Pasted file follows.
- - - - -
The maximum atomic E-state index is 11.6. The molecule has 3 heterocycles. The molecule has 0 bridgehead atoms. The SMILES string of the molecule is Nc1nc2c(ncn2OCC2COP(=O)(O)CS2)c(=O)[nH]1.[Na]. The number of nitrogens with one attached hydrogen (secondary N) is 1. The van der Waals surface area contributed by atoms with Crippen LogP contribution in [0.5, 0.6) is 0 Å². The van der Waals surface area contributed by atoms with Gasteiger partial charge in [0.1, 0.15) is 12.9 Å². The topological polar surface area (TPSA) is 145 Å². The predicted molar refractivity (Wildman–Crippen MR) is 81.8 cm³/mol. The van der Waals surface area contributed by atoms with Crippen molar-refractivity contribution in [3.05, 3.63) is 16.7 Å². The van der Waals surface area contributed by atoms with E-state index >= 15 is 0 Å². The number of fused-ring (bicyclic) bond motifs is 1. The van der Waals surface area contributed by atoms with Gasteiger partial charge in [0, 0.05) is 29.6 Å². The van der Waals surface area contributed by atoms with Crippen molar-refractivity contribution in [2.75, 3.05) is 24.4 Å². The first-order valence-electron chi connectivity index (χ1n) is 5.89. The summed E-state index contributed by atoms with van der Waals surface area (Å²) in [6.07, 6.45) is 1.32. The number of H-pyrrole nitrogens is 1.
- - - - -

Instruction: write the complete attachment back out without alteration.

The maximum atomic E-state index is 11.6. The molecule has 3 heterocycles. The molecule has 0 bridgehead atoms. The SMILES string of the molecule is Nc1nc2c(ncn2OCC2COP(=O)(O)CS2)c(=O)[nH]1.[Na]. The number of nitrogens with one attached hydrogen (secondary N) is 1. The van der Waals surface area contributed by atoms with Crippen LogP contribution in [0.5, 0.6) is 0 Å². The van der Waals surface area contributed by atoms with Gasteiger partial charge in [0.1, 0.15) is 12.9 Å². The topological polar surface area (TPSA) is 145 Å². The predicted molar refractivity (Wildman–Crippen MR) is 81.8 cm³/mol. The van der Waals surface area contributed by atoms with Crippen molar-refractivity contribution in [3.05, 3.63) is 16.7 Å². The van der Waals surface area contributed by atoms with E-state index >= 15 is 0 Å². The number of fused-ring (bicyclic) bond motifs is 1. The van der Waals surface area contributed by atoms with Gasteiger partial charge in [0, 0.05) is 29.6 Å². The van der Waals surface area contributed by atoms with Crippen molar-refractivity contribution in [2.75, 3.05) is 24.4 Å². The first-order valence-electron chi connectivity index (χ1n) is 5.89. The summed E-state index contributed by atoms with van der Waals surface area (Å²) in [6.07, 6.45) is 1.32. The number of H-pyrrole nitrogens is 1.